Culture of the prions is a Hercules tool for research. This can be done by seeding prion protein (from the sample) to a susceptible tissue possibly into a monolayer maintained by the tissue culture methods. This however requires time and the process may be very slow. The sensitivity and specificity of the method is quite low. The newer innovative technique is by use of PMCA (Protein Mis-fold cyclic amplification). PMCA is an amplification technique (conceptually like PCR without use of nucleotides) to multiply misfolded prions. The technique initially incubates a small amount of abnormal prion with an excess of normal protein, so that some conversion takes place. The growing chain of misfolded protein is then blasted with ultrasound, breaking it down into smaller chains and so rapidly increasing the amount of abnormal protein available to cause conversions. By repeating the cycle, the mass of normal protein is rapidly changed into mis-folded prion.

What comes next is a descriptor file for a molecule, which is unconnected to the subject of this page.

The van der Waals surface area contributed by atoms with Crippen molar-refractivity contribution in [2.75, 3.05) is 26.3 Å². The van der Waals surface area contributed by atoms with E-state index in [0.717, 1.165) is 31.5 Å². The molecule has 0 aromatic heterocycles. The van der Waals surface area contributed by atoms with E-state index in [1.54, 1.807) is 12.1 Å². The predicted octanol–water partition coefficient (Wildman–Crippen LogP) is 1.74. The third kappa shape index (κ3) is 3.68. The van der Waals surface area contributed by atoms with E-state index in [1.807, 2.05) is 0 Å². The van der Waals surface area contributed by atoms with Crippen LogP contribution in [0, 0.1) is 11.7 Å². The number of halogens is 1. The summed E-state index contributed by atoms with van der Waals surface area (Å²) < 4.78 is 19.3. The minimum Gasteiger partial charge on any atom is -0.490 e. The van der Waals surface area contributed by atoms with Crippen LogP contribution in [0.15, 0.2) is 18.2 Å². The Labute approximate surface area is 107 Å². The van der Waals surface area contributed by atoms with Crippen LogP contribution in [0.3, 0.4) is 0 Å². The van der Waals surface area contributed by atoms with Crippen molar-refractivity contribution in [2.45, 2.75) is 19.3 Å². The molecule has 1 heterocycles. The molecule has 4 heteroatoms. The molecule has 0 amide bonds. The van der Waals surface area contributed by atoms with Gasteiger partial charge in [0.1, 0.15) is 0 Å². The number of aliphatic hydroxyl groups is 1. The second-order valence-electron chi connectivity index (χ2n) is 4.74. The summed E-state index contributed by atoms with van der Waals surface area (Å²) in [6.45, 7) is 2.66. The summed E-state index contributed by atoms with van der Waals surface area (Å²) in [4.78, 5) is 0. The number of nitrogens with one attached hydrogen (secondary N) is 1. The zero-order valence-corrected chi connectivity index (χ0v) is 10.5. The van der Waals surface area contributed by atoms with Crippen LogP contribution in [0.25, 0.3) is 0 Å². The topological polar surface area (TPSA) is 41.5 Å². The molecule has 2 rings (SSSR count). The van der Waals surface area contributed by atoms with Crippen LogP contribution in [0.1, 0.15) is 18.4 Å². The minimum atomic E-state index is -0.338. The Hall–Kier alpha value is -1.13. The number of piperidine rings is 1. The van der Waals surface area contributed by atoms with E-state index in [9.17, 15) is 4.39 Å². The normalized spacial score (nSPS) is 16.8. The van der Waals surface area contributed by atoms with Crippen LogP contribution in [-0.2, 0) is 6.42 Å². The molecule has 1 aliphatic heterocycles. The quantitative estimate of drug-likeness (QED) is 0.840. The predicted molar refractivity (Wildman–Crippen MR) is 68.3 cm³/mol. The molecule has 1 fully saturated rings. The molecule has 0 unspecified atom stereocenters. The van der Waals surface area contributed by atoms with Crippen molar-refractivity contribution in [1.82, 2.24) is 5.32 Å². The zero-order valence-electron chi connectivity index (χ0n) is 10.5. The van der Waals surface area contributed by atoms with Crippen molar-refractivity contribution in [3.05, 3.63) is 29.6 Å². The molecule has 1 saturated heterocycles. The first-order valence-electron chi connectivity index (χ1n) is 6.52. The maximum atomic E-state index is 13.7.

Further reading:

1. Stanley B prusiner. Prions, PNAS, Vol. 95, pp. 13363–13383, November 1998. Nobel Lecture.
2. Alison etal. 14-3-3 in the cerebrospinal fluid of patients with variant and sporadic Creutzfeldt–Jakob disease measured using capture assay able to detect low levels of 14-3-3 protein. Neuroscience Letters 324 (2002) 57–60.

Monday, February 06, 2012

C diff- The poop rescue

        C. difficile (Often known as C diff!!!!), is a commensal bacterium in nearly 2-5% of population. The C. difficile is known to occur in a spore form (Non infectious environmental resistant form) and a vegetative infectious form. This organism is commonly found in the large intestine and inherently resistant to various forms of antibiotic. So what happens when a person gets heavily treated with oral antibiotics? Straight forward answer is the normal flora of the gut gets disrupted. Now that the C diff gets a chance (Selection pressure they say!), the organism pre dominates in the gut and plays smart. This causes a condition called "antibiotic-associated diarrhea (AAD)" or "Clostridium difficile associated diarrhea (CDAD)".